Why Gustavo Petro’s Fossil Fuel Plan is Bittersweet for Colombian Businesses
Newly elected Colombian President Gustavo Petro has pledged that “the world needs an immediate withdrawal from the oil and gas industry”, marking a huge step towards net zero emissions. Starting by cutting back production significantly in his own country, Petro’s plan is not being received well by local communities who are feeling the full force of layoffs.
By far one of the most fossil fuel dependent countries committing to a green agenda, the transition will not be easy for local businesses and employees, but it is hoped the long-term benefit will eventually overshadow this initial struggle. Here is what Economist Tim Snyder at Matador Economics had to say on the state of Colombia’s transition.
“As newly elected President Petro announced that the world needs to immediately withdraw from the oil and gas industry, Petro and economists and the nation’s first ever elected leftist pledge to keep the country’s fossil fuel resources in the ground. Petro has strong ties to South American neighbor Venezuela and has committed to work with their government. In early October of this year, he also committed to US Secretary of State Lincoln to follow the lead in working to cancel fossil fuels completely. In Northern Columbia.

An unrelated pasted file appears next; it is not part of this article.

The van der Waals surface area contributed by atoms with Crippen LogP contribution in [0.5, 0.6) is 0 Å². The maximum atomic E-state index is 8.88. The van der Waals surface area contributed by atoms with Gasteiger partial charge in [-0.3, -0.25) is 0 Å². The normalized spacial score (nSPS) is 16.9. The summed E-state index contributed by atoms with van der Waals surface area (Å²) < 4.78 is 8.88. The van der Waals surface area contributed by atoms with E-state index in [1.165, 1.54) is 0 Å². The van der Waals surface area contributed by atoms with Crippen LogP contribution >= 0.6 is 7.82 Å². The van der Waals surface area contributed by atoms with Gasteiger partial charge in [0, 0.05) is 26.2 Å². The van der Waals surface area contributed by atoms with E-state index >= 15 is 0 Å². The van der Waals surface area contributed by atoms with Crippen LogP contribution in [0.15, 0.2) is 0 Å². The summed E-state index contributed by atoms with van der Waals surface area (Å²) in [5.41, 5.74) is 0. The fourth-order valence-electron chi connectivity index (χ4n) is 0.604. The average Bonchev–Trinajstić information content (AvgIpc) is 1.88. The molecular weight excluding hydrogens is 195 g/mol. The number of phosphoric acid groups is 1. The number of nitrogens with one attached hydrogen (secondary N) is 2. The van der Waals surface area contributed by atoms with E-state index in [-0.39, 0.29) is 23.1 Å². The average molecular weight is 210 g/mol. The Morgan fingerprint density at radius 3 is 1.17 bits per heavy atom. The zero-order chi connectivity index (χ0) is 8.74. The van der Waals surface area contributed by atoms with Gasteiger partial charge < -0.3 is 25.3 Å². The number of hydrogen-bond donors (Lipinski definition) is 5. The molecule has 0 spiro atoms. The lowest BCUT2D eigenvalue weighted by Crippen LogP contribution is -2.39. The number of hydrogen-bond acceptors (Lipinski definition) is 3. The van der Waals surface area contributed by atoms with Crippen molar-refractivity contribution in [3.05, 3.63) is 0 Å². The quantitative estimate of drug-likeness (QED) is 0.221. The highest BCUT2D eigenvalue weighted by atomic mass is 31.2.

The multinational conglomerate Glencore recently closed two of its Columbian coal mines. Since the closer of the area has seen a drop of more than 7,000 jobs from a workforce of 7,300. Contractors, left town, restaurants, close cafes, close hotels close, and other businesses closed. The local branch of the country’s largest coal miners War Union says as a result, one municipality lost 85% of its income.
In contrast, Columbia’s one of the nation’s leading producers of coal globally, and its economy is heavily dependent upon fossil fuels. A recent publication shows between 40 and 50% of Columbia’s exports are coal and oil taxes and dividends from the sectors.
Partially state-owned oil company, Ecopetrol, the largest company in the country, account for more than 9% of the central government’s income.”
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